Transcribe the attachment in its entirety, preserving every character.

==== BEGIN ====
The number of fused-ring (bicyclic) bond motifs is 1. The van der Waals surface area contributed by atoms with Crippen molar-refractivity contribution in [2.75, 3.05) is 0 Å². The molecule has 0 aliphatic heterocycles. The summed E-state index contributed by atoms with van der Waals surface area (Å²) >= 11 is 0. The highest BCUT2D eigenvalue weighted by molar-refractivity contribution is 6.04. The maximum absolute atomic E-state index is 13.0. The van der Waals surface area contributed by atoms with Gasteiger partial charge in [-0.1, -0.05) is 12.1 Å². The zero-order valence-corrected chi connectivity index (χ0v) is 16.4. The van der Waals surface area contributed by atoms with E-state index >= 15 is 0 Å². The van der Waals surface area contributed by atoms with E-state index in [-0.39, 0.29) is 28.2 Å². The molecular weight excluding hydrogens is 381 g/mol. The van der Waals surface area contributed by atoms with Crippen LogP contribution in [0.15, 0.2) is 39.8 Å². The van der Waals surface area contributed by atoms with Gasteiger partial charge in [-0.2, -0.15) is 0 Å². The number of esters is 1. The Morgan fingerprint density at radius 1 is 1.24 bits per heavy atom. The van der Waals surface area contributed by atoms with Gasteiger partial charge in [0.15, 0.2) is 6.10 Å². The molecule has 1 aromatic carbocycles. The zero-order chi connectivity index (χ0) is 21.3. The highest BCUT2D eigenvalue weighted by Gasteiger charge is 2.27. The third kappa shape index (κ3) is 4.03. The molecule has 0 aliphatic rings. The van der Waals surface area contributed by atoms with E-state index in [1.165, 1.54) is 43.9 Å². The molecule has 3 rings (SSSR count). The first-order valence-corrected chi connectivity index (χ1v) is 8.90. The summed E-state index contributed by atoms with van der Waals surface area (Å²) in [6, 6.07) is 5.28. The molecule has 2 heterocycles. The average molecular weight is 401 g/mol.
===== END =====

The number of fused-ring (bicyclic) bond motifs is 1. The van der Waals surface area contributed by atoms with Crippen molar-refractivity contribution in [2.75, 3.05) is 0 Å². The molecule has 0 aliphatic heterocycles. The summed E-state index contributed by atoms with van der Waals surface area (Å²) >= 11 is 0. The highest BCUT2D eigenvalue weighted by molar-refractivity contribution is 6.04. The maximum absolute atomic E-state index is 13.0. The van der Waals surface area contributed by atoms with Gasteiger partial charge in [-0.1, -0.05) is 12.1 Å². The zero-order valence-corrected chi connectivity index (χ0v) is 16.4. The van der Waals surface area contributed by atoms with E-state index >= 15 is 0 Å². The van der Waals surface area contributed by atoms with E-state index in [-0.39, 0.29) is 28.2 Å². The molecular weight excluding hydrogens is 381 g/mol. The van der Waals surface area contributed by atoms with Crippen LogP contribution in [0.15, 0.2) is 39.8 Å². The van der Waals surface area contributed by atoms with Gasteiger partial charge in [-0.2, -0.15) is 0 Å². The number of esters is 1. The Morgan fingerprint density at radius 1 is 1.24 bits per heavy atom. The van der Waals surface area contributed by atoms with Gasteiger partial charge in [0.15, 0.2) is 6.10 Å². The molecule has 1 aromatic carbocycles. The zero-order chi connectivity index (χ0) is 21.3. The highest BCUT2D eigenvalue weighted by Gasteiger charge is 2.27. The third kappa shape index (κ3) is 4.03. The molecule has 0 aliphatic rings. The van der Waals surface area contributed by atoms with E-state index in [1.165, 1.54) is 43.9 Å². The molecule has 3 rings (SSSR count). The first-order valence-corrected chi connectivity index (χ1v) is 8.90. The summed E-state index contributed by atoms with van der Waals surface area (Å²) in [6, 6.07) is 5.28. The molecule has 2 heterocycles. The average molecular weight is 401 g/mol.